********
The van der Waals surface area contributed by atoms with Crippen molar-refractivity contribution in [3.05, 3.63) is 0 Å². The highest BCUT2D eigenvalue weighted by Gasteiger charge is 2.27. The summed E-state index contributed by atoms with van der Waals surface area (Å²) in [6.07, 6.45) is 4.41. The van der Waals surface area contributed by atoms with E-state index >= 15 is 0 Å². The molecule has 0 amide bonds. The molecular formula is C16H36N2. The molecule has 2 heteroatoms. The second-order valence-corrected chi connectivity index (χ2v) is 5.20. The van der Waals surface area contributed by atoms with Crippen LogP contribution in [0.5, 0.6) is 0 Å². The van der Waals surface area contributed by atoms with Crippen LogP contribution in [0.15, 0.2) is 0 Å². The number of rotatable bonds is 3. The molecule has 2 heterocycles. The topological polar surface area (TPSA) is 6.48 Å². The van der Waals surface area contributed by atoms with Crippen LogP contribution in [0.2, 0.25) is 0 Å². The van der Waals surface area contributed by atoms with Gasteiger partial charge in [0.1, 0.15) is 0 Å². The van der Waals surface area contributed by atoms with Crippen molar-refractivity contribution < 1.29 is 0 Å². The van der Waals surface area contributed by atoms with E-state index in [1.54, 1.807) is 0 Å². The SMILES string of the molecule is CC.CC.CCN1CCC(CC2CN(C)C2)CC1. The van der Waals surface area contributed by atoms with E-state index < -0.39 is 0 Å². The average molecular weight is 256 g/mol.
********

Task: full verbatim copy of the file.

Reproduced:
The van der Waals surface area contributed by atoms with Crippen molar-refractivity contribution in [3.05, 3.63) is 0 Å². The highest BCUT2D eigenvalue weighted by Gasteiger charge is 2.27. The summed E-state index contributed by atoms with van der Waals surface area (Å²) in [6.07, 6.45) is 4.41. The van der Waals surface area contributed by atoms with E-state index >= 15 is 0 Å². The molecule has 0 amide bonds. The molecular formula is C16H36N2. The molecule has 2 heteroatoms. The second-order valence-corrected chi connectivity index (χ2v) is 5.20. The van der Waals surface area contributed by atoms with Crippen LogP contribution in [0.5, 0.6) is 0 Å². The van der Waals surface area contributed by atoms with Crippen LogP contribution in [0.15, 0.2) is 0 Å². The number of rotatable bonds is 3. The molecule has 2 heterocycles. The topological polar surface area (TPSA) is 6.48 Å². The van der Waals surface area contributed by atoms with Crippen LogP contribution in [0.2, 0.25) is 0 Å². The van der Waals surface area contributed by atoms with Gasteiger partial charge in [0.1, 0.15) is 0 Å². The van der Waals surface area contributed by atoms with Crippen molar-refractivity contribution < 1.29 is 0 Å². The van der Waals surface area contributed by atoms with E-state index in [1.54, 1.807) is 0 Å². The SMILES string of the molecule is CC.CC.CCN1CCC(CC2CN(C)C2)CC1. The van der Waals surface area contributed by atoms with E-state index < -0.39 is 0 Å². The average molecular weight is 256 g/mol.